When former BW Editor Pamela White heard about a teenager who was sexually assaulted and then had to stay in an emergency room waiting area for hours before being seen, she was horrified.
Some counties are lucky enough to have a Sexual Assault Nurse Examiner (SANE) program, in which rape victims receive prompt, thorough and supportive care by trained professionals, but Boulder County was not one of them.
White recalls making a conscious decision to describe in graphic terms what it must be like for a rape victim to have to wait in the ER after being violated. She paints a picture of a woman sitting there while other victims with more serious injuries are helped first. The opening of the article serves as a jarring wake-up call about a problem that most people aren’t aware of.
“They’ve told her she can’t pee — or eat, drink or brush her teeth,” White wrote in her fictionalized account of the experience. “She can’t change her clothes. She can’t take a shower. The advocate has explained that doing so would destroy evidence that has the potential to put her attacker in prison. And so she waits, her mind veering between disbelief and panic, aware of every place the rapist touched her, fighting nausea and tears, feeling his semen in her crotch, steeped in his stink.”
When she does finally see a doctor, he is reluctant to help her due to fear of having to testify in court, and he has never done a rape kit, so the exam is incredibly invasive, and the victim feels violated again.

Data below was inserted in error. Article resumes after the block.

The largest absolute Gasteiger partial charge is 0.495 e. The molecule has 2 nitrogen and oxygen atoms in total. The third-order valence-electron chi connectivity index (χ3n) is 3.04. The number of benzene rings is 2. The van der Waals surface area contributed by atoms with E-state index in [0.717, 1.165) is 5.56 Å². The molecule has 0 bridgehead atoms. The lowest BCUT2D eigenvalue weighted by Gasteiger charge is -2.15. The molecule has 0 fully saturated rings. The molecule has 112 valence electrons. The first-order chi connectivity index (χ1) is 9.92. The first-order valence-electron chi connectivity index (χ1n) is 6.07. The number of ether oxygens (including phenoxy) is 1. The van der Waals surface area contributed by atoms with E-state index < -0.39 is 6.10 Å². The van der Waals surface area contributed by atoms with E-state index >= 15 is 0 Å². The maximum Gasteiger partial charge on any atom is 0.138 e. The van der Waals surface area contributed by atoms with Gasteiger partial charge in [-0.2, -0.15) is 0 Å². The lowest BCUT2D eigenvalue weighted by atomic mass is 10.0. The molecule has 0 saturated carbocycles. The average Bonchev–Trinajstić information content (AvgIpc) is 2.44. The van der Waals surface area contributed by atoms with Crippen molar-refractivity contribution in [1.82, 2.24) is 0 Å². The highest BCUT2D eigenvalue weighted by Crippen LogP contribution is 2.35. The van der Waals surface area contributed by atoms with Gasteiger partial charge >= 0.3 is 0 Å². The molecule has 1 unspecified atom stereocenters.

White says there are many reasons why it is important to be seen by a sexual assault nurse examiner after a rape occurs. Victims are seen quickly and privately in a quiet setting separate from the hospital and its ER full of car wreck victims and drunks and crying babies. There are shower facilities there and toiletries, even donated clothes. Victims are made to feel as comfortable as they can be, given the circumstances, and highly trained forensic nurses can often collect crucial evidence that runof-the-mill doctors and nurses can’t, which has a bearing on whether the perpetrator is ultimately brought to justice. (White says sexual assault nurse examiners are used to collect evidence in domestic violence cases and other crimes, like the 1997 murder of Susannah Chase, a case that was eventually solved and resulted in conviction of a man whose DNA matched semen found inside Chase.)
In her article, White also examines what happened to the SANE program that Boulder County used to have. It was in existence from 1997 to 1999, when it folded after a conflict with the district attorney’s office over questions raised about the quality of one nurse examiner’s work resulted in all but one nurse examiner resigning.
The closest SANE program was in Westminster, but some agencies, including the CU police department, chose to drive victims the extra distance.
White’s story had an immediate impact. The article prompted a man — who never wanted to see his daughter experience something like White described — to write a check for $30,000 to the local organization Moving to End Sexual Assault (MESA) in an effort to jump-start a new SANE program for the county.
White laments that while several meetings were held to plan the new facility, it was ultimately deemed unviable.
The story also had another effect, White says. It prompted her to write a subsequent column in which she announced for the first time publicly that she herself had once been sexually assaulted.